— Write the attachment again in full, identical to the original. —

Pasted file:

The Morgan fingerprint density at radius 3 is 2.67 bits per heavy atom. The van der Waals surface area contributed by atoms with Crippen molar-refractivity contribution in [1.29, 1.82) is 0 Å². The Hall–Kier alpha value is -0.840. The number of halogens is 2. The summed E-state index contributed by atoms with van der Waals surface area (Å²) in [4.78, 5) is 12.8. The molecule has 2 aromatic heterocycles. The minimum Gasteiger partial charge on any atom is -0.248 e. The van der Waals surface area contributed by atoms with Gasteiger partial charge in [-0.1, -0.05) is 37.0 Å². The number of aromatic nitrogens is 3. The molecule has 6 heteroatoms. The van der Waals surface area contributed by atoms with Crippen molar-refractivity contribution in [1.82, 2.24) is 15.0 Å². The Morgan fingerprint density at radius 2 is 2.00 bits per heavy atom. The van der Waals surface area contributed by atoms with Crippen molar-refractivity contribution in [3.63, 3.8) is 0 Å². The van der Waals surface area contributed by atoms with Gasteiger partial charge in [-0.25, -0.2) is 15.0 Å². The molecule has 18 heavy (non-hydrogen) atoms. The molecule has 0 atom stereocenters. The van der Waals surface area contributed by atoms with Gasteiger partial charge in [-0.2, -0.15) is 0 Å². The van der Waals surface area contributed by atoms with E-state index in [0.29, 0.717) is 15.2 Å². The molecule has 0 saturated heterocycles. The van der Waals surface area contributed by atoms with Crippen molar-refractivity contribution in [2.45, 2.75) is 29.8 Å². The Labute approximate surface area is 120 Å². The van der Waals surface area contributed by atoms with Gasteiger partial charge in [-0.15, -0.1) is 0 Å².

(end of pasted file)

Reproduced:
The Morgan fingerprint density at radius 3 is 2.67 bits per heavy atom. The van der Waals surface area contributed by atoms with Crippen molar-refractivity contribution in [1.29, 1.82) is 0 Å². The Hall–Kier alpha value is -0.840. The number of halogens is 2. The summed E-state index contributed by atoms with van der Waals surface area (Å²) in [4.78, 5) is 12.8. The molecule has 2 aromatic heterocycles. The minimum Gasteiger partial charge on any atom is -0.248 e. The van der Waals surface area contributed by atoms with Gasteiger partial charge in [-0.1, -0.05) is 37.0 Å². The number of aromatic nitrogens is 3. The molecule has 6 heteroatoms. The van der Waals surface area contributed by atoms with Crippen molar-refractivity contribution in [1.82, 2.24) is 15.0 Å². The Morgan fingerprint density at radius 2 is 2.00 bits per heavy atom. The van der Waals surface area contributed by atoms with Crippen molar-refractivity contribution in [3.63, 3.8) is 0 Å². The van der Waals surface area contributed by atoms with Gasteiger partial charge in [-0.25, -0.2) is 15.0 Å². The molecule has 18 heavy (non-hydrogen) atoms. The molecule has 0 atom stereocenters. The van der Waals surface area contributed by atoms with Gasteiger partial charge in [-0.2, -0.15) is 0 Å². The van der Waals surface area contributed by atoms with E-state index in [0.29, 0.717) is 15.2 Å². The molecule has 0 saturated heterocycles. The van der Waals surface area contributed by atoms with Crippen molar-refractivity contribution in [2.45, 2.75) is 29.8 Å². The Labute approximate surface area is 120 Å². The van der Waals surface area contributed by atoms with Gasteiger partial charge in [-0.15, -0.1) is 0 Å².